In simple terms, freeze-drying is a process that removes moisture from a frozen product in a vacuum chamber through heat. This procedure is intended to preserve the item that is dried in the vacuum. OU certified freeze-dried fruits and vegetables are very prevalent in the market today, especially with an increased volume of export coming from China. The list includes OU certified freeze-dried raspberries, blackberries, broccoli, cauliflower, and spinach, all of which tend to have greater incidents of infestation than other varieties. How does the OU deal with the challenge of controlling the presence of insects in these products? This great problem is resolved through the drying procedure itself. Not only is moisture removed from the freeze-dried product, but from any insects present as well. Once the insects are dried, invariably they will break apart and be reduced to dust. The drying procedure eliminates infestation concerns by destroying any possible insects. This also holds true for dehydrated, or air-dried, fruits and vegetables. Air drying is different from freeze-drying in that the procedure does not occur in a vacuum, and the dried product was not previously frozen. Nevertheless, the drying process will remove the moisture from any insects, thereby having the same effect.

Frozen Vegetables:

Frozen vegetables have posed a great challenge for the Orthodox Union. The freezing procedure has minimal, if any, effect on insects and certifying broccoli, cauliflower, and spinach has proven to be highly difficult. Nevertheless, a system has been developed that has made the certification of these products possible. Typically, OU certification of frozen vegetables will occur during the fall and winter, when the occurrences of insect infestation are usually lower. On-site OU field representatives will randomly pull samples off the line for extended periods, and check the samples. If the samples prove to be insect-free, the OU will accept the day’s production.

IQF Herbs:

The OU has implemented a system of supervision for IQF herb certification, which is a variation of the standard employed for frozen vegetables. Due to overwhelmingly large volumes of product, it is not possible for the OU to certify IQF herbs through a special run under the careful watch of an on-site field representative. Upon the near completion of a field’s harvest, the OU will dispatch a field representative to the herb farm to draw samples for checking. The purpose of the checking is to assess the overall infestation levels in the field. Provided that test results fall within acceptable tolerance levels, all lots harvested from that particular field will be certified by the Orthodox Union. Fields whose results fall outside of permitted tolerance levels will not be certified. The OU issues lot specific letters of certification for accepted harvests, and companies purchasing OU certified IQF herbs should be sure to request a lot specific LOC from their supplier.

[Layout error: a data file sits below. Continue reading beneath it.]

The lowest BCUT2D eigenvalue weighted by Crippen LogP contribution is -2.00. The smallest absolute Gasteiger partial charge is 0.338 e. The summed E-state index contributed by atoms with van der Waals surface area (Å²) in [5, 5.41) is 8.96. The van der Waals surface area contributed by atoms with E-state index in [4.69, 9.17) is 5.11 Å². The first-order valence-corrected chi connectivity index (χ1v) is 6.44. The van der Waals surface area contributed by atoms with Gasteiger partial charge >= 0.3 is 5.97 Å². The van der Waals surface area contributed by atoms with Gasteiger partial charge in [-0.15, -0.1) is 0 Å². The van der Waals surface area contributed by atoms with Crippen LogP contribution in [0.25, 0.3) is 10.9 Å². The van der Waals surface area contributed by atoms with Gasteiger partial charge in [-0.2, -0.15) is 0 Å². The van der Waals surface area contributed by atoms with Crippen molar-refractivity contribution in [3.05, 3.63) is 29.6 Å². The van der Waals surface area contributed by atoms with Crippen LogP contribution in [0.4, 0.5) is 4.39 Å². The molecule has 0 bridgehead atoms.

Salads:

The kosher certification of salads containing insect-prone vegetables is carefully supervised by the OU. Standard OU procedure will either require an assessment of a particular field’s harvest, or an on-site field representative during the time of processing. In both instances, substantial samples of vegetables or final product are checked for insects prior to granting certification. The dynamics of OU certification of vegetables are undoubtedly highly involved. The OU has risen to the occasion, and has created a system of supervision to certify vegetables prone to insect infestation. The OU system of supervision is very much “hands on,” since constant rabbinical supervision is often required. When on-site supervision is not a possibility, the implementation of statistics has proven to be invaluable. Through meeting many demands and developing an excellent working relationship with the plants, the OU services its certified companies and the kosher consumer by offering an unparalleled level of supervision.

Click here for the OU Guide to Checking Produce and More